The BBC‘s John Simpson delivered a brutal slap down of Tucker Carlson’s interview with Vladimir Putin, claiming the American “didn’t ask a single hard question” and that the tyrant was allowed to “drone on”.
Carlson broadcast his interview with Putin, among the rare occasions the Russian president had allowed himself to be interviewed by someone from the West, on Thursday night (February 8), following its recording earlier this week.
The interview marked Putin’s first interview with a Western journalist since his country’s war with Ukraine began in February 2022.
It also came at a time of heightened tensions within the Kremlin, as Russia‘s conflict stutters as the second anniversary approaches.
During the two-hour sit down between Putin and Carlson, topics included former Prime Minister Boris Johnson‘s involvement in the Ukraine war and how ex-US President Bill Clinton told the dictator that Russia would be welcomed to join NATO.
But the ex-journalist has been attacked for allowing Putin to speak for long periods, unchallenged, with his lines of questioning also criticised.
Among the critics was Simpson, one of the great war correspondents.
Taking to X, formerly Twitter, the BBC editor said: “I’m glad Putin finally let himself be interviewed by a Western journalist — just sorry it was Tucker Carlson, who didn’t ask a single hard question and allowed him to drone on, unchallenged.”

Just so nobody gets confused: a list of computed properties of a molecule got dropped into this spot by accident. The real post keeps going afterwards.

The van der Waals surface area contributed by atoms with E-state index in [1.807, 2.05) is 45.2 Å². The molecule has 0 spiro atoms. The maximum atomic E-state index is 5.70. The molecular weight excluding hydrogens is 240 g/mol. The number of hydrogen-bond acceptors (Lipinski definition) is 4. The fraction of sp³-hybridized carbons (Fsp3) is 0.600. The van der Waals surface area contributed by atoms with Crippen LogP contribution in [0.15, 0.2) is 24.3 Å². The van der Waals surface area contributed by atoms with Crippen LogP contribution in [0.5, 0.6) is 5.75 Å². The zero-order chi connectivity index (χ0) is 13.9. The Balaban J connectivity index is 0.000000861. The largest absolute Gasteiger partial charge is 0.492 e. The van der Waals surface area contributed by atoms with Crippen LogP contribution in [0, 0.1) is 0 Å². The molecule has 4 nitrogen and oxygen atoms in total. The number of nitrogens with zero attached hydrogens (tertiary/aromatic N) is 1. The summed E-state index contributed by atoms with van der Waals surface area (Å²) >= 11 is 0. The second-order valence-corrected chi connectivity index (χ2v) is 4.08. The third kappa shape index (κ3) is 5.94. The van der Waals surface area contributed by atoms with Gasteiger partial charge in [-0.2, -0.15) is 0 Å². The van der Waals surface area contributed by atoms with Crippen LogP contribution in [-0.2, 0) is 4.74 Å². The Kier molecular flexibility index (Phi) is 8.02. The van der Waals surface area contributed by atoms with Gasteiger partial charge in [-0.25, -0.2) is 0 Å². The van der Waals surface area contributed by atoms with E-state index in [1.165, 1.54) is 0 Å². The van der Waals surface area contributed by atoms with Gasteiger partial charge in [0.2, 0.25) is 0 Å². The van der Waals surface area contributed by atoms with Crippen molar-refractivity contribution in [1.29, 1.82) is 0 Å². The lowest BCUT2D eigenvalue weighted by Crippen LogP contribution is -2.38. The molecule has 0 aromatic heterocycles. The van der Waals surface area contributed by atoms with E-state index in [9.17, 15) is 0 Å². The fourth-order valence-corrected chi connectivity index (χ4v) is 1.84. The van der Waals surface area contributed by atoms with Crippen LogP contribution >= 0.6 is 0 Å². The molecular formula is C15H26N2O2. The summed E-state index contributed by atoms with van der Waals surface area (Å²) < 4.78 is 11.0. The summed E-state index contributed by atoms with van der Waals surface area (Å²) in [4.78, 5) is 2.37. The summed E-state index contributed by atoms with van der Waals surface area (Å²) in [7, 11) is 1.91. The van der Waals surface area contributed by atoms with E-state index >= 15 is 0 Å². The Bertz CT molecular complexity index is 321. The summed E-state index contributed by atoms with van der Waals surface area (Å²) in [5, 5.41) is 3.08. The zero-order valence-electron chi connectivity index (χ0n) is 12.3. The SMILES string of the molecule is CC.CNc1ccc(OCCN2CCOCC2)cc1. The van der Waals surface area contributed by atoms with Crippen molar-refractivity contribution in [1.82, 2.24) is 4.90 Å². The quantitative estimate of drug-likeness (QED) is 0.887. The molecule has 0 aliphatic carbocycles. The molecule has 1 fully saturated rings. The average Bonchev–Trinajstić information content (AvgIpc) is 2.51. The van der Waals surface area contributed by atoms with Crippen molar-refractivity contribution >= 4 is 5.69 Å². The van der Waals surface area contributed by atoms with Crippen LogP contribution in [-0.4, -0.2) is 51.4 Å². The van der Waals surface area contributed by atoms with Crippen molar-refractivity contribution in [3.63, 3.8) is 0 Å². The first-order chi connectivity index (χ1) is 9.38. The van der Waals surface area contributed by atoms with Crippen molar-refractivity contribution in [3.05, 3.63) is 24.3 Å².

He added: “That’s exactly why they didn’t allow someone serious to do the interview, of course.”
Carlson’s interview began in front of a snowy Russia and saw him make several fake claims, including that “not a single Western journalist has bothered to interview” Putin.
Among the biggest takeaways was the notion that Clinton had offered Russia a route into NATO, the West’s military alliance.
During the inteview, Putin said: “At a meeting here in the Kremlin with the outgoing President Bill Clinton, right here in the next room, I said to him, I asked him: ‘Bill, do you think if Russia asked to join NATO, do you think it would happen?’ Suddenly he said, ‘You know, it’s interesting. I think so.'”
He added: “But in the evening, when we met for dinner, he said: “You know, I’ve talked to my team, no, no, it’s not possible now.’ You can ask him. I think he will watch our interview, he’ll confirm it.
“I wouldn’t have said anything like that if it hadn’t happened. Okay, well, it’s impossible now.”
In response, Carlson then pressed the dictator on whether Russia would have joined NATO.
The president replied: “Look, I asked the question, is it possible, or not, and the answer I got was no.”